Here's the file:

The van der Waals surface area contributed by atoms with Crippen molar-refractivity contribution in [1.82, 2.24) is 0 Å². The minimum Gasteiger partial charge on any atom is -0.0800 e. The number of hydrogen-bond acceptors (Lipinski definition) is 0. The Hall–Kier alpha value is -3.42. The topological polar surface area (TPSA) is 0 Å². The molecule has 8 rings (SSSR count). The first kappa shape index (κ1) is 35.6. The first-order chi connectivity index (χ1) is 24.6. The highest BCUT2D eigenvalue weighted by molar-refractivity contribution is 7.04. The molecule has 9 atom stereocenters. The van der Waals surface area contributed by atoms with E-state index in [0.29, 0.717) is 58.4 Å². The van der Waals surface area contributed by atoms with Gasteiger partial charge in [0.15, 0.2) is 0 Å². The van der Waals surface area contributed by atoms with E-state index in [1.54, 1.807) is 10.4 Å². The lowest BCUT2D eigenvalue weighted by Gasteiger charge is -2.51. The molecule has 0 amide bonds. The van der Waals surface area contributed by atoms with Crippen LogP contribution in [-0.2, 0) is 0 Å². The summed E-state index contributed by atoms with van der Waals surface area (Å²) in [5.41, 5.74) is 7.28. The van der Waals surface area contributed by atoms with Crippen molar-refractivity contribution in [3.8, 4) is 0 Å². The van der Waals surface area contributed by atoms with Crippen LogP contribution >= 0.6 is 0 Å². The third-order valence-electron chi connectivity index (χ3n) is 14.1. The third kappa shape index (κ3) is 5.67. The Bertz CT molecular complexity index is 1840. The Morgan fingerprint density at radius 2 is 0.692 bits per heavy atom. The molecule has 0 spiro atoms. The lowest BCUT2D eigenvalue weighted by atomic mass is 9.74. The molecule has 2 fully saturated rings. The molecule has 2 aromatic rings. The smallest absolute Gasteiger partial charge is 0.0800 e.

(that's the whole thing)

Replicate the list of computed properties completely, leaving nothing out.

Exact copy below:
The van der Waals surface area contributed by atoms with Crippen molar-refractivity contribution in [1.82, 2.24) is 0 Å². The minimum Gasteiger partial charge on any atom is -0.0800 e. The number of hydrogen-bond acceptors (Lipinski definition) is 0. The Hall–Kier alpha value is -3.42. The topological polar surface area (TPSA) is 0 Å². The molecule has 8 rings (SSSR count). The first kappa shape index (κ1) is 35.6. The first-order chi connectivity index (χ1) is 24.6. The highest BCUT2D eigenvalue weighted by molar-refractivity contribution is 7.04. The molecule has 9 atom stereocenters. The van der Waals surface area contributed by atoms with E-state index in [0.29, 0.717) is 58.4 Å². The van der Waals surface area contributed by atoms with Gasteiger partial charge in [0.15, 0.2) is 0 Å². The van der Waals surface area contributed by atoms with E-state index in [1.54, 1.807) is 10.4 Å². The lowest BCUT2D eigenvalue weighted by Gasteiger charge is -2.51. The molecule has 0 amide bonds. The van der Waals surface area contributed by atoms with Crippen LogP contribution in [-0.2, 0) is 0 Å². The summed E-state index contributed by atoms with van der Waals surface area (Å²) in [5.41, 5.74) is 7.28. The van der Waals surface area contributed by atoms with Crippen molar-refractivity contribution in [3.8, 4) is 0 Å². The van der Waals surface area contributed by atoms with Crippen LogP contribution >= 0.6 is 0 Å². The third-order valence-electron chi connectivity index (χ3n) is 14.1. The third kappa shape index (κ3) is 5.67. The Bertz CT molecular complexity index is 1840. The Morgan fingerprint density at radius 2 is 0.692 bits per heavy atom. The molecule has 0 spiro atoms. The lowest BCUT2D eigenvalue weighted by atomic mass is 9.74. The molecule has 2 fully saturated rings. The molecule has 2 aromatic rings. The smallest absolute Gasteiger partial charge is 0.0800 e.